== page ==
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January 14, 2008
Eight Questions (and
Answers) About Roger Clemens and Brian McNamee
Last week, in one of the more bizarre moments in the history of either
American sports or jurisprudence, legendary pitcher Roger Clemens hosted
a press conference at which he 1) denied that he had used steroids or
human growth hormone, as stipulated in the recent Mitchell Report; 2)
announced that he was suing the former trainer, Brian McNamee, who is
his principal accuser; 3) played a recording of a phone conversation
between himself and the trainer; and 4) told off numerous reporters,
before storming out of the press conference.
Before their rematch in court, the two men will likely face off again
before Congress, in hearings scheduled for Feb. 13. In the meantime,
here are some questions (and answers) about what has transpired and
what’s to come.
1. Is Clemens telling
No one really knows. Clemens’s late-career dominance, in which he was
somehow a better pitcher in his 40s than in his 30s, led many to
speculate in recent years that he was among those in baseball partaking
of performance-enhancing drugs. But until the release last month of
George Mitchell’s report about the history of steroids in baseball, no
hard evidence had yet been introduced tying the pitcher to the
Helping Clemens’s case is that he has issued full, not-weaseled denials,
and put his money where his mouth is with a lawsuit. He clearly has done
everything an innocent man would do, were he to be accused of such an
Hurting his case is that nearly all of the 80-some players mentioned in
the Mitchell Report –including Clemens’s best friend, Andy Pettitte, and
several other McNamee clients – have either admitted using the drugs, or
said nothing to refute the accusations.
2. Will we ever know
Unless one or the other breaks down, which may very well happen before a
congressional committee with both men under oath under penalty of
perjury, we may never know whether or not he used steroids.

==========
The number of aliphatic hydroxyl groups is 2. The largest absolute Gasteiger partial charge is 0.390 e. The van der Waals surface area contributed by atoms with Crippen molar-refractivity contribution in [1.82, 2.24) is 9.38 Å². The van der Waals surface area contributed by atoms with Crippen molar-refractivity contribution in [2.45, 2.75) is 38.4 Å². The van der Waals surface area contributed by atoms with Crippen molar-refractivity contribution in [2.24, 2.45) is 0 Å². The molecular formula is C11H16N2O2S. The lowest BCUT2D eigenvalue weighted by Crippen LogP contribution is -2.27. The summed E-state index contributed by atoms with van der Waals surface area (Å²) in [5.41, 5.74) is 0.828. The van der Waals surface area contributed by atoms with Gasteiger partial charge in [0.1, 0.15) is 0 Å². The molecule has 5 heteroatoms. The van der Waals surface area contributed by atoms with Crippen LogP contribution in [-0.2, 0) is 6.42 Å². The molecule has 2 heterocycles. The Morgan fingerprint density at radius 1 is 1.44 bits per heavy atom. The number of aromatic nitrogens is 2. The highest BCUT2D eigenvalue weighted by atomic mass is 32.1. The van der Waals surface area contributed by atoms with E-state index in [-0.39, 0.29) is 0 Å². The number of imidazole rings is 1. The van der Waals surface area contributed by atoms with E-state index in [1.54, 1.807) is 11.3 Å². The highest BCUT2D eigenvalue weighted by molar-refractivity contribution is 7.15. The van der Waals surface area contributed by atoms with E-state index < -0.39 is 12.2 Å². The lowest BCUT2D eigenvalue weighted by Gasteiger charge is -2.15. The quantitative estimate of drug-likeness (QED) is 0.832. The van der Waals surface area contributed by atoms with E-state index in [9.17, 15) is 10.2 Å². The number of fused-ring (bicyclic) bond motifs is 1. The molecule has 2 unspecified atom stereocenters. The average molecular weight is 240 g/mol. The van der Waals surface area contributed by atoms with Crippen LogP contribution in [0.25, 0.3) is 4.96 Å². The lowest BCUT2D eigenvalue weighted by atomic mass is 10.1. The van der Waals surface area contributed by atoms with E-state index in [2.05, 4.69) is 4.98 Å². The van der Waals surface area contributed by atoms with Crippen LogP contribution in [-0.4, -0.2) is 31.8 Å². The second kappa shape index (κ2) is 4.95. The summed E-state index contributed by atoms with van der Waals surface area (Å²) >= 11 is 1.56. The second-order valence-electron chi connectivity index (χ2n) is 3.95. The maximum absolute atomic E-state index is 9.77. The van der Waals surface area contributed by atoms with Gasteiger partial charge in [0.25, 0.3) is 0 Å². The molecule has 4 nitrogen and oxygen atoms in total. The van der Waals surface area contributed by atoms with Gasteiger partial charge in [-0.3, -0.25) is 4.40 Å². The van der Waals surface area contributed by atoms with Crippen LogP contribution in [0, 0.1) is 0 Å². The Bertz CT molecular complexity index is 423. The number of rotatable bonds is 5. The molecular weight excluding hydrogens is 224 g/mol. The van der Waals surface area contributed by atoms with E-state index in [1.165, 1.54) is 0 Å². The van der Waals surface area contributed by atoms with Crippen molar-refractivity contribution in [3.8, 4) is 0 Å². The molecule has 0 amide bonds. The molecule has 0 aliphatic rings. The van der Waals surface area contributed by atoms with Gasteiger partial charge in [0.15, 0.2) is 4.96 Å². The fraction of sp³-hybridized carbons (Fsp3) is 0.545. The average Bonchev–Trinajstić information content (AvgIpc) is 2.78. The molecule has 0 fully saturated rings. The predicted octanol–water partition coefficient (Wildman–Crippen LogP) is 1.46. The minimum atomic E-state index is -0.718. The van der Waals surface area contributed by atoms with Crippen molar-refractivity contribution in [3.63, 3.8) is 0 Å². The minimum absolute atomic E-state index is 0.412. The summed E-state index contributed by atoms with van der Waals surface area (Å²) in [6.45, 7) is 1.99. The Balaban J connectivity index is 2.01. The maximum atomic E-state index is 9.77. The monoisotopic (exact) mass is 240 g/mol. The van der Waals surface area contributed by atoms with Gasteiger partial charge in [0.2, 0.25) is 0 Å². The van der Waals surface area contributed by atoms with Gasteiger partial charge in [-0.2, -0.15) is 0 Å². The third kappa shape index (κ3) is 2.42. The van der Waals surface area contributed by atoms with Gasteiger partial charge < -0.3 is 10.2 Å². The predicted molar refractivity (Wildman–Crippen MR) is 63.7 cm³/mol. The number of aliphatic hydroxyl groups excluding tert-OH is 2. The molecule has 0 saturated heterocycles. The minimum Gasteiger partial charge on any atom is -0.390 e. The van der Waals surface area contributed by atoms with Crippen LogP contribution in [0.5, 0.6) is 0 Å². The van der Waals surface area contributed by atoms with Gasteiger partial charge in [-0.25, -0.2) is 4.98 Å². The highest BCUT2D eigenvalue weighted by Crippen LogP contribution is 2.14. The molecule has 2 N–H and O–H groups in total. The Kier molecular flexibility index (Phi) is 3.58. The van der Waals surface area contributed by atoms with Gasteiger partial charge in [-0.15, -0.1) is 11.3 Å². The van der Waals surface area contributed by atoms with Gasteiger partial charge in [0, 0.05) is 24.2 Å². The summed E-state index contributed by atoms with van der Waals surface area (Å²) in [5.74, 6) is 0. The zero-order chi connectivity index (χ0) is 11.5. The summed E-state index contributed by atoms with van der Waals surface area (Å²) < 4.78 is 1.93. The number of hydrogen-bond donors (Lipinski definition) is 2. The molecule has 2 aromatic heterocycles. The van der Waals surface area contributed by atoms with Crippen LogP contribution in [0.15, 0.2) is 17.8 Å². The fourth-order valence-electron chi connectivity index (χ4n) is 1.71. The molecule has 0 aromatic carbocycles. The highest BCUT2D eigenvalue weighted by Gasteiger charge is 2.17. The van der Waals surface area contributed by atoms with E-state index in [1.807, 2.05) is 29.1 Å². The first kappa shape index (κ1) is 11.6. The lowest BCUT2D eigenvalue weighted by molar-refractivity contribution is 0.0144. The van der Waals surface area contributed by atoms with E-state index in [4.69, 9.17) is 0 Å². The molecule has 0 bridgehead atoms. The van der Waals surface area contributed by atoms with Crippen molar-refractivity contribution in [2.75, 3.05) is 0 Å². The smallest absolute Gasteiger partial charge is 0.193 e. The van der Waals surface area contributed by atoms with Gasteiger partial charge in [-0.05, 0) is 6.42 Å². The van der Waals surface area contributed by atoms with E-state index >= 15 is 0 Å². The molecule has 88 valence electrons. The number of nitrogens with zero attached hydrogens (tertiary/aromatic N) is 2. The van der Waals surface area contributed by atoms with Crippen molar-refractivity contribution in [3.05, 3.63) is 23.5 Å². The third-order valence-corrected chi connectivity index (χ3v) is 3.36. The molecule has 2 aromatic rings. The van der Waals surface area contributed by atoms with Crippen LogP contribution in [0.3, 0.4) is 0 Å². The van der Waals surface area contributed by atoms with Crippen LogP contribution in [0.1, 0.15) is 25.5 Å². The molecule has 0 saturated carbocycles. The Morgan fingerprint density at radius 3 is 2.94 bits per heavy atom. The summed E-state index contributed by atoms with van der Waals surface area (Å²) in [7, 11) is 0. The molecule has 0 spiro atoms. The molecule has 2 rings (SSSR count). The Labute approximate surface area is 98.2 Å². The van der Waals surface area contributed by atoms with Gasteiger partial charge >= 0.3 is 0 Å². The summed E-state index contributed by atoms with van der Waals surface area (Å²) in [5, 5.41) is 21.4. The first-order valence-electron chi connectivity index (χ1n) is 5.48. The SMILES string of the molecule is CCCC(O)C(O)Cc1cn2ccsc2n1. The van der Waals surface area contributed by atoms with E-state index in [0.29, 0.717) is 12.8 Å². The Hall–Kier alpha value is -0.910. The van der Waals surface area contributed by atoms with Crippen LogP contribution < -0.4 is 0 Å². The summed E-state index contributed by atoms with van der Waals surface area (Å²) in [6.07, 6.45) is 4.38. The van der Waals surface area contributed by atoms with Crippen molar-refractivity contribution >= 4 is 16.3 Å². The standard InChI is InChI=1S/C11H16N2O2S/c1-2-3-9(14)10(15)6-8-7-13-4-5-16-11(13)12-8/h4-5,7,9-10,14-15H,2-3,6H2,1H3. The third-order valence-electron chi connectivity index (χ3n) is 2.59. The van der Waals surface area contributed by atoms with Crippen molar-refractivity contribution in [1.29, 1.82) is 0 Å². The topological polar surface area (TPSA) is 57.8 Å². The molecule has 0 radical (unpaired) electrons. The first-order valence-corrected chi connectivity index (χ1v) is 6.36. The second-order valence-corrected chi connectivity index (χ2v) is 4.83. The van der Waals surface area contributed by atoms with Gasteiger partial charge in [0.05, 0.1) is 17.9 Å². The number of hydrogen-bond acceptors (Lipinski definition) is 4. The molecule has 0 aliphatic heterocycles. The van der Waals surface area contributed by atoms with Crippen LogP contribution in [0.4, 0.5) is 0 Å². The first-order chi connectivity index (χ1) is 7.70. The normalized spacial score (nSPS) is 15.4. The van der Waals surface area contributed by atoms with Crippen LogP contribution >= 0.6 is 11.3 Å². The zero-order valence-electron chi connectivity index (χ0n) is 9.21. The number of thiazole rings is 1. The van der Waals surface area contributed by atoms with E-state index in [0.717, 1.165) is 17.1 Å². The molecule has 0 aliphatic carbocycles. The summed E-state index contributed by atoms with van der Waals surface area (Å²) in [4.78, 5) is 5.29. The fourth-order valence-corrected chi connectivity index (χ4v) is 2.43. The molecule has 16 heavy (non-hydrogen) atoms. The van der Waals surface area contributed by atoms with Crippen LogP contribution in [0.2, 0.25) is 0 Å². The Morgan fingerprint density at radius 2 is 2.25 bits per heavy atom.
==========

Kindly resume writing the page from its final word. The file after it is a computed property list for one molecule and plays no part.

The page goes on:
3. Doesn’t the recorded
phone conversation prove that Clemens is telling the truth?
Not quite. We know that
the pitcher had lawyers with him, and the trainer may have as well. Both
men were clearly mindful of the legal consequences of every word they
said, and therefore neither sounded like they probably would have in a
4. When McNamee kept asking “What can I do?,” why
didn’t Clemens specifically ask him to recant? Because had he done
so, Clemens may very well have found himself accused of
5. Doesn’t McNamee have
an incentive to lie, since investigators had him dead to rights?
Not at this point,
no. McNamee made a deal with prosecutors that required him to cooperate
fully with the Mitchell Report, but with the understanding that that
deal would go south should he not be completely truthful. Having lied
about Clemens would put McNamee in jail, so unless prosecutors
explicitly demanded he implicate Clemens as a condition of the deal –
which is unlikely – McNamee would have no incentive to do so.
6. Doesn’t the fact
that Clemens sued McNamee mean that he must be telling the truth?
Track star Marion Jones also denied her steroid use for years, even
going so far as to sue multiple people who accused her of such, but was
ultimately forced to admit lying to investigators as part of a guilty
plea, and was sentenced just last week to six months in prison.
7. Will this keep
Clemens out of the Baseball Hall of Fame?
It may. As we’ve seen in recent years, Cooperstown voters have shown not
much of a tolerance for drug users, whether it be steroids or cocaine.
What hasn’t yet been tested is whether the voters will allow for the
election of an all-time great player who has been found to have started
using steroids towards the end of his career, when that player would
have likely made the Hall even prior to the start of the usage.
Two players, Clemens and Barry Bonds, will be the first test cases for
this. And if both retire this off-season, as expected, both will come up
for first-time Hall consideration the same year, 2013.
8. That said, who do
you believe, Clemens or McNamee?
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